McCain backs gun decision, Obama straddles issue
|Senator John McCain speaks at a presidental town hall-style meeting at Schmidt Hall on the campus of Xavier University in Cincinnati, Ohio, Thursday, June 26, 2008.|
WASHINGTON (AP) -- John McCain welcomed a Supreme Court decision invalidating a District of Columbia handgun ban. Barack Obama sought to straddle the subject by saying he favors an individual's right to bear firearms as well as a government's right to regulate them.
The hotly contentious issue surfaced in the presidential campaign Thursday after the Supreme Court ruled that Americans have a constitutional right to own guns and struck down the city's thirty-two-year-old ban.
McCain, the Republican presidential nominee-in-waiting, heralded the justices' action as "a landmark victory for Second Amendment freedom."
Voicing a stance that could help him woo conservatives and libertarians, McCain said, "This ruling does not mark the end of our struggle against those who seek to limit the rights of law-abiding citizens. We must always remain vigilant in defense of our freedoms."
His Democratic rival, Obama, issued a more carefully worded statement apparently aimed at both moderate voters and his liberal base. The statement from Obama, who has long said local governments should be able to regulate guns, did not specifically say whether Obama agreed with overturning the specific D.C. ban. But he said Thursday's ruling "will provide much-needed guidance to local jurisdictions across the country."
"I have always believed that the Second Amendment protects the right of individuals to bear arms, but I also identify with the need for crime-ravaged communities to save their children from the violence that plagues our streets through commonsense, effective safety measures," Obama said.
Obama said his view was supported by the court's ruling that the Constitution does not permit "the absolute prohibition of handguns." That language "reinforces that if we act responsibly, we can both protect the constitutional right to bear arms and keep our communities and our children safe," Obama said.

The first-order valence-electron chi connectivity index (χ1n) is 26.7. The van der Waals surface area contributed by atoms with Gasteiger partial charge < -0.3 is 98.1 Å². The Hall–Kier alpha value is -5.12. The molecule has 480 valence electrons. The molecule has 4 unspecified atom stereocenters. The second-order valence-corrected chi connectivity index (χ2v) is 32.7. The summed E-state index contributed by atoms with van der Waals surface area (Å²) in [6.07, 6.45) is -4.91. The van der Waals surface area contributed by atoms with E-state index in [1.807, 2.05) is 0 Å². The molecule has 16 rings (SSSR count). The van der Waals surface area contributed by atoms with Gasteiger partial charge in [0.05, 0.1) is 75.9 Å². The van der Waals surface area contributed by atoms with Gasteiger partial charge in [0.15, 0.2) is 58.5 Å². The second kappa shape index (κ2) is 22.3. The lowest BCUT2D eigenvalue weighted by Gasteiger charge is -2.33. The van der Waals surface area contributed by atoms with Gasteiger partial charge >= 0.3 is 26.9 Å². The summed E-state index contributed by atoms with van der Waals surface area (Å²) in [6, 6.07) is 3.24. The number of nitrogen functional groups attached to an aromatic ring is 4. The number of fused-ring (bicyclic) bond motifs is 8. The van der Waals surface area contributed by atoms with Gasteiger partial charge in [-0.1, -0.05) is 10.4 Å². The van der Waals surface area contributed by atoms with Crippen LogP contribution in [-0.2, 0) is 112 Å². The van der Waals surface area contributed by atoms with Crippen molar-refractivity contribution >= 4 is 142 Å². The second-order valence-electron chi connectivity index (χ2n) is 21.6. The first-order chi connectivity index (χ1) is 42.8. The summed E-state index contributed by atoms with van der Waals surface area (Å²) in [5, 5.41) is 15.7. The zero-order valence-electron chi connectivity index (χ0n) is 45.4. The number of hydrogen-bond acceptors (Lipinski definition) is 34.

Both presidential candidates endorse an individual's right to bear arms. But they strongly differ beyond that. McCain has had a mostly conservative record on the issue; Obama, a mostly liberal record.
Other than a few departures, McCain is largely in line with the National Rifle Association's hardline support for gun rights. He voted against a ban on assault-style weapons and for shielding gun-makers and dealers from civil damage suits. But he broke with the NRA to favor requiring background checks at gun shows and has taken heat for pushing through campaign finance legislation that gun-rights advocates say muzzled their free speech.
Obama has voted to leave gun-makers and dealers open to lawsuits. He also took largely liberal positions on gun laws while in the Illinois Legislature, including backing a ban on all forms of semiautomatic weapons and tighter state restrictions generally on firearms.
Campaigning in Cincinnati, McCain claimed Obama has reversed course on the issue. Obama told FOX Business Network he's been consistent.
The Democrat's campaign said a spokesman made an "inartful" statement when he said in November that Obama believed the D.C. law was constitutional. But Obama himself did not correct a debate moderator who repeated the position in February.
"You said in Idaho recently, I'm quoting here, 'I have no intention of taking away folks' guns.' But you support the D.C. handgun ban and you've said that it's constitutional," said the moderator, Leon Harris of Washington television station WJLA. Obama nodded as Harris spoke and said: "Right, right."
"How can you reconcile those two different positions?" Harris asked.
Obama answered that the United States has conflicting traditions of gun ownership and street violence that results from illegal handgun use. "So, there is nothing wrong, I think, with a community saying we are going to take those illegal handguns off the streets," Obama said.
The Obama campaign argued that Obama was simply acknowledging the question by saying "right."
In other instances, Obama refused to articulate a position when asked whether he thought the D.C. ban was constitutional.
The campaign would not answer directly Thursday when asked whether the candidate agreed with the court that the D.C. ban was unconstitutional, simply pointing back to his statement.